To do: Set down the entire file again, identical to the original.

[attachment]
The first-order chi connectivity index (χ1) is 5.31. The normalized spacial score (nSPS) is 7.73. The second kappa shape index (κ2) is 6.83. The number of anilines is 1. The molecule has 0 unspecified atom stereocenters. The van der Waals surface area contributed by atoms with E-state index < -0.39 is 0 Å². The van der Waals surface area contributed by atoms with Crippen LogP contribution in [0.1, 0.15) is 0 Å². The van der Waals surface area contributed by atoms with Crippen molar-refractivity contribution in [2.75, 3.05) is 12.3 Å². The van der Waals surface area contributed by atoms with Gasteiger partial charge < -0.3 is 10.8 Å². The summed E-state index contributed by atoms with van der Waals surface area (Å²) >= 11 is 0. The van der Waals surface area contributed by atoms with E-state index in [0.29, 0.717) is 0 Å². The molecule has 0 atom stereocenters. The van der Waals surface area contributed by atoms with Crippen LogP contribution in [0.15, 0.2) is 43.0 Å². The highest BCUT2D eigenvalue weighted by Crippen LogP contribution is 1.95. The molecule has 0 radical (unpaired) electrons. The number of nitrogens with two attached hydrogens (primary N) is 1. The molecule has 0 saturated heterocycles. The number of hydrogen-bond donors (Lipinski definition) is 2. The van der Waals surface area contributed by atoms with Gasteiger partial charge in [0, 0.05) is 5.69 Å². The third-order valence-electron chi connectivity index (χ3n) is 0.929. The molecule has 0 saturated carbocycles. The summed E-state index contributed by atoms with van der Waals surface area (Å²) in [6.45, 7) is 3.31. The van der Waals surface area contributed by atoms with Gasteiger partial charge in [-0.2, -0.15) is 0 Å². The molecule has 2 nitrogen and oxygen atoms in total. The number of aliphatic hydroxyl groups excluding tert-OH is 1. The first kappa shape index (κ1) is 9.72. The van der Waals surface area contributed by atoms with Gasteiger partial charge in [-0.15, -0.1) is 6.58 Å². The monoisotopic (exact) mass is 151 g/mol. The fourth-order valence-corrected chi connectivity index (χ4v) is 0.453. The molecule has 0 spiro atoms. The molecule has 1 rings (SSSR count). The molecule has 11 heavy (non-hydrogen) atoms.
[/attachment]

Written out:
The first-order chi connectivity index (χ1) is 5.31. The normalized spacial score (nSPS) is 7.73. The second kappa shape index (κ2) is 6.83. The number of anilines is 1. The molecule has 0 unspecified atom stereocenters. The van der Waals surface area contributed by atoms with E-state index < -0.39 is 0 Å². The van der Waals surface area contributed by atoms with Crippen LogP contribution in [0.1, 0.15) is 0 Å². The van der Waals surface area contributed by atoms with Crippen molar-refractivity contribution in [2.75, 3.05) is 12.3 Å². The van der Waals surface area contributed by atoms with Gasteiger partial charge < -0.3 is 10.8 Å². The summed E-state index contributed by atoms with van der Waals surface area (Å²) >= 11 is 0. The van der Waals surface area contributed by atoms with E-state index in [0.29, 0.717) is 0 Å². The molecule has 0 atom stereocenters. The van der Waals surface area contributed by atoms with Crippen LogP contribution in [0.15, 0.2) is 43.0 Å². The highest BCUT2D eigenvalue weighted by Crippen LogP contribution is 1.95. The molecule has 0 radical (unpaired) electrons. The number of nitrogens with two attached hydrogens (primary N) is 1. The molecule has 0 saturated heterocycles. The number of hydrogen-bond donors (Lipinski definition) is 2. The van der Waals surface area contributed by atoms with Gasteiger partial charge in [0, 0.05) is 5.69 Å². The third-order valence-electron chi connectivity index (χ3n) is 0.929. The molecule has 0 saturated carbocycles. The summed E-state index contributed by atoms with van der Waals surface area (Å²) in [6.45, 7) is 3.31. The van der Waals surface area contributed by atoms with Gasteiger partial charge in [-0.2, -0.15) is 0 Å². The molecule has 2 nitrogen and oxygen atoms in total. The number of aliphatic hydroxyl groups excluding tert-OH is 1. The first kappa shape index (κ1) is 9.72. The van der Waals surface area contributed by atoms with Gasteiger partial charge in [-0.15, -0.1) is 6.58 Å². The monoisotopic (exact) mass is 151 g/mol. The fourth-order valence-corrected chi connectivity index (χ4v) is 0.453. The molecule has 0 spiro atoms. The molecule has 1 rings (SSSR count). The molecule has 11 heavy (non-hydrogen) atoms.